Principles for the High Line at the Rail Yards

Friends of the High Line is developing a series of principles for the treatment of the High Line at the rail yards. We strongly urge the MTA to make the following principles a requirement for the selected rail yards developer.  The developers’ proposals demonstrate that all of these principles are feasible.  We look forward to working with the selected developer to incorporate these principles in the final development of the site.    

This is a draft. We’d like to hear your comments on how you’d like to see the High Line treated at the rail yards.  

1. Preserve the entire historic High Line structure, including the section along 12th Avenue and the spur to – and over – Tenth Avenue.  The majority of the proposals have demonstrated that this approach is both feasible and preferred.

2. The High Line should have a consistent design identity along its entire length from Gansevoort Street to 34th StreetThe High Line at the rail yards should be treated with the same design vocabulary established by the High Line design team for Sections 1 and  2.

3. The High Line structure should be distinct from adjacent structures, as it is south of 30th Street There should be some separation between the High Line and the adjacent structures on both 30th Street and 12th Avenue.  The interior and exterior High Line railings should be maintained throughout.  Buildings under the High Line should engage the structure in diverse ways, with a variety of building forms, with at least 25% of the High Line’s underside visible and open to the space below.

4. Access: Connections to the High Line should be made at multiple points, both to the platform and to grade at 30th Street These connections should be made at discrete points, similar to the proposed connections in Section 1 and 2.  However, a wider connection would be appropriate at the cultural facility and at the terminus of Hudson Boulevard.

5. The 30th Street View Corridor must remain open and unobstructed.  Buildings should not be allowed to cantilever over the High Line along 30th Street.  Cantilevers over the High Line along 12th Avenue are acceptable.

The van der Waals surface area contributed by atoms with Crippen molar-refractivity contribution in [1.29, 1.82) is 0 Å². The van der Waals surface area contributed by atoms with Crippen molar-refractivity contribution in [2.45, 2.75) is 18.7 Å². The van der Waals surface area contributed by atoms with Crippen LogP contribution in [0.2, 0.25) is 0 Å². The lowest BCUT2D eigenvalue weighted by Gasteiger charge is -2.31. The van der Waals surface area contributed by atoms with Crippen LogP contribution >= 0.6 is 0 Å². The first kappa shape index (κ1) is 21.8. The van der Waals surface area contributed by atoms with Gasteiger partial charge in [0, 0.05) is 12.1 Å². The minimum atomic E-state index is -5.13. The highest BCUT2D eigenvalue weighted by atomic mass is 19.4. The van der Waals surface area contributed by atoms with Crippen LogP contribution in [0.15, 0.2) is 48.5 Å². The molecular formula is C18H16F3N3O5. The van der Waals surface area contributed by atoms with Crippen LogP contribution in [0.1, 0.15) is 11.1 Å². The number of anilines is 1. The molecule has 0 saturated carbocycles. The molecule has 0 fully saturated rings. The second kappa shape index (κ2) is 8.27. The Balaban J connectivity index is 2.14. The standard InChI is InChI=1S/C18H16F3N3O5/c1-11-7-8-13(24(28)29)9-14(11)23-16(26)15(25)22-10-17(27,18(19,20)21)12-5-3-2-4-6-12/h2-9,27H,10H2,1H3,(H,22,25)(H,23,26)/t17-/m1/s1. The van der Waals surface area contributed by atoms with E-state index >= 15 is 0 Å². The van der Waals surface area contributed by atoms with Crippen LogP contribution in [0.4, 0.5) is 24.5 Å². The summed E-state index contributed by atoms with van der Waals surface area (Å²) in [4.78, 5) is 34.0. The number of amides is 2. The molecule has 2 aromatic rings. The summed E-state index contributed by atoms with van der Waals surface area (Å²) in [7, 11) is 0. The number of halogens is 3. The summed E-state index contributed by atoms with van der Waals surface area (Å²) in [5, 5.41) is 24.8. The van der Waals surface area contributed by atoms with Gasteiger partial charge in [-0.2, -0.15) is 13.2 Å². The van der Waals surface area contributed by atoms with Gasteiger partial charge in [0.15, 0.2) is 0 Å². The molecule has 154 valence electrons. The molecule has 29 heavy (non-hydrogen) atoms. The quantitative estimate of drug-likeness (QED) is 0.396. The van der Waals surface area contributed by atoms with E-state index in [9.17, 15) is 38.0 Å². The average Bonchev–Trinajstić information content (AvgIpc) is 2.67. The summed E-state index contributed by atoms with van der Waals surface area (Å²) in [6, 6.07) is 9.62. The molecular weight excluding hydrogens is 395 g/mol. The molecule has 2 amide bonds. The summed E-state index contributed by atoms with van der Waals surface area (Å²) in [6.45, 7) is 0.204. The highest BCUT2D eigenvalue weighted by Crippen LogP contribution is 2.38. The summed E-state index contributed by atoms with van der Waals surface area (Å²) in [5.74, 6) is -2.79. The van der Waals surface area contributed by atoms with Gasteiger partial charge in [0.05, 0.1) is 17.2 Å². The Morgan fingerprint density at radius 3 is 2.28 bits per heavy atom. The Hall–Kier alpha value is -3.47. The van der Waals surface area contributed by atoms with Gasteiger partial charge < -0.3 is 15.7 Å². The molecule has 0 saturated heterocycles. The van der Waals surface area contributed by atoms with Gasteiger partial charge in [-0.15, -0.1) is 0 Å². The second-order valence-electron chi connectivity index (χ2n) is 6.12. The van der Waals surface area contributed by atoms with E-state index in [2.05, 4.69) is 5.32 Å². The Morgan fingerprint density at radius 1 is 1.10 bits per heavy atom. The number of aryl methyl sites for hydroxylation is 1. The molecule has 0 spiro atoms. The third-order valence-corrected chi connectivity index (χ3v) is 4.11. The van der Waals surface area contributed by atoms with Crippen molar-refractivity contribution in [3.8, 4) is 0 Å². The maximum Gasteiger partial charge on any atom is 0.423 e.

6. The continuation of the High Line on the 33/34 Block should be anticipated.  The High Line public open space should continue, unobstructed, to the point where it currently meets street grade at 34th Street.


3 Responses

  1. please make use of solar panels in all the construction, please re-cycle all water, please have subways and buses service the area, please make possible/affordable purchase of condos,please have Trader’s Joe , Target and Neiman Marcus occupy retail sections w/ restaurants like Balthazar.Upscale and affordable should exist side by side.Come up with creative plans on how the public can be involved in exchange for ownership of condos.Make it a place people will want to go to like Quartier Latin in Paris. Put museums , art schools, galleries and jazz clubs in addition to MTA offices.Best/most successful building in Manhattan to date is the TimeWarner center at Columbus circle because the subways goes into it, the food stores, the clothing stores,the restaurants,the jazz clubs, the park, and residential all live under one roof.So welcoming to every New Yorker.Bravo for making it possible and hope Hudson Project can have all those and more =making it the most welcoming area of Manhattan.Thankyou!

  2. In addition to these wise and sensitive guidelines, any development should retain a significant amount of rail-related artifacts and railroad heritage so that future users will grasp and understand that they are in a former rail yard, not a disused parking lot or elevated meadow.
    WS Marsh

  3. […] Related’s original proposal included the preservation of the entire High Line, including the spur over Tenth Avenue and the entire 30th Street section, which might have been demolished in Tishman Speyer’s plan. Though we haven’t seen the terms of their current agreement with the MTA, we hope they’ll stick with full preservation, fulfilling the first, and most important, of our principles for the High Line at the Rail Yards. […]

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